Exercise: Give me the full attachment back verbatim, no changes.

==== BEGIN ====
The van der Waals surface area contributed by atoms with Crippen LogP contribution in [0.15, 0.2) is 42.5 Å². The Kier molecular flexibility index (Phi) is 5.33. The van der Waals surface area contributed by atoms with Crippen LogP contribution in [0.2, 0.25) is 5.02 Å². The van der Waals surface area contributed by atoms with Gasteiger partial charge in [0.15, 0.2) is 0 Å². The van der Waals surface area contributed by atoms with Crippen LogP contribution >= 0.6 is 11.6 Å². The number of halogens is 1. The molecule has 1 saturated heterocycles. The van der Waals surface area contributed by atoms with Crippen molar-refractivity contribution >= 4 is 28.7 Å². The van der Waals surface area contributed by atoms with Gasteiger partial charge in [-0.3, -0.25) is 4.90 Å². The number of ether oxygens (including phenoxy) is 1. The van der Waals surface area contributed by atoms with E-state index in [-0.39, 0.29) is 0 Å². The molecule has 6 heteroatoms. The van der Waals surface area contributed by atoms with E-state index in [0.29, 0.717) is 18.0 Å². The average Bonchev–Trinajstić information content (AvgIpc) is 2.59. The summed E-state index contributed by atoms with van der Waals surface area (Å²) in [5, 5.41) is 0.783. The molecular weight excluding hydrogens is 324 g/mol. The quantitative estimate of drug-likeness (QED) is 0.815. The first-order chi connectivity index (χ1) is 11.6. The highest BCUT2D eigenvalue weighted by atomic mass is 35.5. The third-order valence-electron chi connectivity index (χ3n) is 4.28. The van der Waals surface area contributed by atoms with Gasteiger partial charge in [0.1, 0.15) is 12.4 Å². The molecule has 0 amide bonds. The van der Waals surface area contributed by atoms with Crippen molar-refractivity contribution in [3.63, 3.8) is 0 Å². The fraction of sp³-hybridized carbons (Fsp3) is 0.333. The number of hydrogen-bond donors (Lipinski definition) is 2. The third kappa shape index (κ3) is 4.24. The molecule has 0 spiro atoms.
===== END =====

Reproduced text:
The van der Waals surface area contributed by atoms with Crippen LogP contribution in [0.15, 0.2) is 42.5 Å². The Kier molecular flexibility index (Phi) is 5.33. The van der Waals surface area contributed by atoms with Crippen LogP contribution in [0.2, 0.25) is 5.02 Å². The van der Waals surface area contributed by atoms with Gasteiger partial charge in [0.15, 0.2) is 0 Å². The van der Waals surface area contributed by atoms with Crippen LogP contribution >= 0.6 is 11.6 Å². The number of halogens is 1. The molecule has 1 saturated heterocycles. The van der Waals surface area contributed by atoms with Crippen molar-refractivity contribution >= 4 is 28.7 Å². The van der Waals surface area contributed by atoms with Gasteiger partial charge in [-0.3, -0.25) is 4.90 Å². The number of ether oxygens (including phenoxy) is 1. The van der Waals surface area contributed by atoms with E-state index in [-0.39, 0.29) is 0 Å². The molecule has 6 heteroatoms. The van der Waals surface area contributed by atoms with E-state index in [0.29, 0.717) is 18.0 Å². The average Bonchev–Trinajstić information content (AvgIpc) is 2.59. The summed E-state index contributed by atoms with van der Waals surface area (Å²) in [5, 5.41) is 0.783. The molecular weight excluding hydrogens is 324 g/mol. The quantitative estimate of drug-likeness (QED) is 0.815. The first-order chi connectivity index (χ1) is 11.6. The highest BCUT2D eigenvalue weighted by atomic mass is 35.5. The third-order valence-electron chi connectivity index (χ3n) is 4.28. The van der Waals surface area contributed by atoms with Gasteiger partial charge in [0.1, 0.15) is 12.4 Å². The molecule has 0 amide bonds. The van der Waals surface area contributed by atoms with Crippen molar-refractivity contribution in [3.63, 3.8) is 0 Å². The fraction of sp³-hybridized carbons (Fsp3) is 0.333. The number of hydrogen-bond donors (Lipinski definition) is 2. The third kappa shape index (κ3) is 4.24. The molecule has 0 spiro atoms.